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fanboat

I don't know about "spider cracks" in the finish, but none of the ceramic floor tiles in the house that were layed over the cement slab have any cracks in them.

 

 

You will find that the cement slab below floors that are to be covered with ceramic tile is finished rough (see photo below):

 

90.jpg

 

 

 

You will also find that the cement slab below floors that are to be covered with wood planks are finished smooth (no photo).

 

BTW .... They installed "Engineered" (hardwood veneer) wood planks in the bedrooms of my house. Between the cement slab and the wood planks was a thin layer of poly foam and then a layer of 10mm marine grade plywood which was screwed through the poly foam and into the cement slab to keep it secure ... Then the wood planks were glued on there back-side and machined stapled to in the plywood in the non-visable tongue and groove area:

 

Here is kinda how they did it:

 

 

112.jpg

 

113.jpg

 

114.jpg

 

115.jpg

 

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fanboat

I don't know about "spider cracks" in the finish, but none of the ceramic floor tiles in the house that were layed over the cement slab have any cracks in them.

 

 

You will find that the cement slab below floors that are to be covered with ceramic tile is finished rough (see photo below):

 

90.jpg

 

 

 

You will also find that the cement slab below floors that are to be covered with wood planks are finished smooth (no photo).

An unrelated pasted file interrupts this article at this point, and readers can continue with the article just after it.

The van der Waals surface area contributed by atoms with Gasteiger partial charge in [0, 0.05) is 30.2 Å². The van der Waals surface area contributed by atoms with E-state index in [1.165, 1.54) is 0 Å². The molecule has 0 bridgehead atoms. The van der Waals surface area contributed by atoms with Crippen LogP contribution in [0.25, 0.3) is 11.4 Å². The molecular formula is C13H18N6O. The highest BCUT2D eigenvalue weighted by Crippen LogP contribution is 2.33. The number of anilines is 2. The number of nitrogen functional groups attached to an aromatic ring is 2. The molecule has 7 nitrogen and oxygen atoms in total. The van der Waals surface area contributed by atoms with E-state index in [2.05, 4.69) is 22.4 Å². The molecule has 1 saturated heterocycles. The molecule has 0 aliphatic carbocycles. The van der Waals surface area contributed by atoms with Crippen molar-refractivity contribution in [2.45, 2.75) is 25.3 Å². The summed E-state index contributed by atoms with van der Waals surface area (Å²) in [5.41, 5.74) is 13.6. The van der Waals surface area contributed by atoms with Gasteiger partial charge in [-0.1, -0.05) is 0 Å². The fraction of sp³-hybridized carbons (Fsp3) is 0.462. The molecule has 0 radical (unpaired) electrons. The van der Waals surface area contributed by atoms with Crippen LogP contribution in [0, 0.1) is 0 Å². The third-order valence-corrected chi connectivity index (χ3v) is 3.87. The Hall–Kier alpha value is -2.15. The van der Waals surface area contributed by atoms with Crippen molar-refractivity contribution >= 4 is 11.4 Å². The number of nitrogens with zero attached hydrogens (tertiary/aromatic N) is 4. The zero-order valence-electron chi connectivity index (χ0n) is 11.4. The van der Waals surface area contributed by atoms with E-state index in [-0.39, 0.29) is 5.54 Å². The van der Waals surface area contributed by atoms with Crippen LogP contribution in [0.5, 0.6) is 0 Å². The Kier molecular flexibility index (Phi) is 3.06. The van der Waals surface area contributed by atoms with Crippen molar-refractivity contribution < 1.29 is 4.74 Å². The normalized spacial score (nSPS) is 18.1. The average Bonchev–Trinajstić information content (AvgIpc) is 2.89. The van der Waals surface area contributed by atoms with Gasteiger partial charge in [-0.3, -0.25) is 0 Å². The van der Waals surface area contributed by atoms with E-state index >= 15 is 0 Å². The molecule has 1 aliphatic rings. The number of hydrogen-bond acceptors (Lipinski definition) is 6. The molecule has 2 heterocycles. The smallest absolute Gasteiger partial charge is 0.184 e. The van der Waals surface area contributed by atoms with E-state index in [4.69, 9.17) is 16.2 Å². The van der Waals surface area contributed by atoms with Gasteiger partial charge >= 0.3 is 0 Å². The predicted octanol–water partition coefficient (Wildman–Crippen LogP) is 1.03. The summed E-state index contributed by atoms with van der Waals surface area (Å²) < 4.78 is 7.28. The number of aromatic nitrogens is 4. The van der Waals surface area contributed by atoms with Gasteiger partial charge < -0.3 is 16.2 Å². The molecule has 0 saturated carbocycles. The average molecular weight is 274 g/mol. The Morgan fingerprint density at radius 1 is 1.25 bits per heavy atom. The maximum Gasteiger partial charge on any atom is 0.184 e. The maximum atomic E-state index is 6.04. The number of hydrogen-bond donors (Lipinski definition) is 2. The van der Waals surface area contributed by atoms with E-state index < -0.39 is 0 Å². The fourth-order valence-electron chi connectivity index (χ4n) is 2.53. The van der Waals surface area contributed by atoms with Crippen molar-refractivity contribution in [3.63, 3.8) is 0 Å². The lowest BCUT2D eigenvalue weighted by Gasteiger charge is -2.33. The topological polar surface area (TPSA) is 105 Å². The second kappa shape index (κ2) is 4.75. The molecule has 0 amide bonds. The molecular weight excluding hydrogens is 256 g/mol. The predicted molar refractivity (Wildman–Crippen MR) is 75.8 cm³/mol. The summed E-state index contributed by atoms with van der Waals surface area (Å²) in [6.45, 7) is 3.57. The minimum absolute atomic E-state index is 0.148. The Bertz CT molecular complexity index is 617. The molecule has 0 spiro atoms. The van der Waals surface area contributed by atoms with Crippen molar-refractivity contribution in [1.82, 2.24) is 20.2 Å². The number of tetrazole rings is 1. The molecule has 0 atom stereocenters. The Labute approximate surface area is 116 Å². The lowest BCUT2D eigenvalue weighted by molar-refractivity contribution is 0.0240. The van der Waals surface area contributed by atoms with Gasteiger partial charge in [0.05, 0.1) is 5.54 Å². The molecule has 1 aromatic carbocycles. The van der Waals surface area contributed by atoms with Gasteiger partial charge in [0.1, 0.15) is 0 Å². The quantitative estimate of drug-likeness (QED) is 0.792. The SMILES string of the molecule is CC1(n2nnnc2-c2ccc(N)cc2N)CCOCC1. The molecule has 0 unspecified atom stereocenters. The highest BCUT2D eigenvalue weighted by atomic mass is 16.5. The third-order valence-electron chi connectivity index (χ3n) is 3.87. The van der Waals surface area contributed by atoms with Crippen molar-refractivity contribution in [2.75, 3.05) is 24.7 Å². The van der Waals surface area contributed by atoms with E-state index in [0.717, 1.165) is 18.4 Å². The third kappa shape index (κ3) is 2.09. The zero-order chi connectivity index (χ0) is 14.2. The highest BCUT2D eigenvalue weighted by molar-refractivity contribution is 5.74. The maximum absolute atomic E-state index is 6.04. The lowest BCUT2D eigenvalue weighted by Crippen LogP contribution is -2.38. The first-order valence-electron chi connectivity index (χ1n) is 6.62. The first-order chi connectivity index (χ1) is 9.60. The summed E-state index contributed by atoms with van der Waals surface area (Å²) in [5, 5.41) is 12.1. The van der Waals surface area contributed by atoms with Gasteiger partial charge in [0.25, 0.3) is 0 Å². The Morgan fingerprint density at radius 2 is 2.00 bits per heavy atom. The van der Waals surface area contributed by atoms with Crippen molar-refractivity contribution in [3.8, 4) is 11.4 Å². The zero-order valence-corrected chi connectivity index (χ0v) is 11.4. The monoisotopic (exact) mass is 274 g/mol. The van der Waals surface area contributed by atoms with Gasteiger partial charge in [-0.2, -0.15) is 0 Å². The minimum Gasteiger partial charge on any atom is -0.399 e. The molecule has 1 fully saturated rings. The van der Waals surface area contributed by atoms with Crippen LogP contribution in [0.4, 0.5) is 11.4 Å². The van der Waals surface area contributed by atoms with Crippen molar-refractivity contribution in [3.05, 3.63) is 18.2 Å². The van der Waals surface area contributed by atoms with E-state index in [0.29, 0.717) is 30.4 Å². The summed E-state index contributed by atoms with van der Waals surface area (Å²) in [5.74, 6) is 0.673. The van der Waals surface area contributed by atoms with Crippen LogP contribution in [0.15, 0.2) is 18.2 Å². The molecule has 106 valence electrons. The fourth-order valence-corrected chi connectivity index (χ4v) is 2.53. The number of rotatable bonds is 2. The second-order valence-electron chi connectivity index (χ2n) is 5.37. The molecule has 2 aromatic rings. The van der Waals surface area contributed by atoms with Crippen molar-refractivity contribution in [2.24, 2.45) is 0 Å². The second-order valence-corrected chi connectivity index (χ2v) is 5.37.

BTW .... They installed "Engineered" (hardwood veneer) wood planks in the bedrooms of my house. Between the cement slab and the wood planks was a thin layer of poly foam and then a layer of 10mm marine grade plywood which was screwed through the poly foam and into the cement slab to keep it secure ... Then the wood planks were glued on there back-side and machined stapled to in the plywood in the non-visable tongue and groove area:

 

Here is kinda how they did it:

 

 

112.jpg

 

113.jpg

 

114.jpg

 

115.jpg

 

.

 

Very nice...the tile guys here use almost a 1" float so this is the slip joint...in america we pour level and do not float like that...I still say do it the right way and put 2" of sand on the slab

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loosehead

Thanks Turbota for the pics. I'm a fan of wood floors, particularly bamboo, and that laying method looks really good. $40 a square metre for materials only is not cheap but it really looks great. Would you say $50 per square metre would cover laying and sealing ? Nice to see a house built by quality tradesmen. You must be rapt with your Architect/Project Manager.

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Jess Bartone

Very nice...the tile guys here use almost a 1" float so this is the slip joint...in america we pour level and do not float like that...I still say do it the right way and put 2" of sand on the slab

 

 

I know we're backward little f*krs down here, but all the concrete pours I do go directly on the heavy duty poly (plastic) sheet. Anything porous, like sand, sucks the water out of the concrete too fast, it drys too quickly and ends up cracking. Maximum Mpa is achieved by "drying" concrete underwater, but the next best thing is laying wet hessian over it and keeping it damp. Full structural strength after 28 days.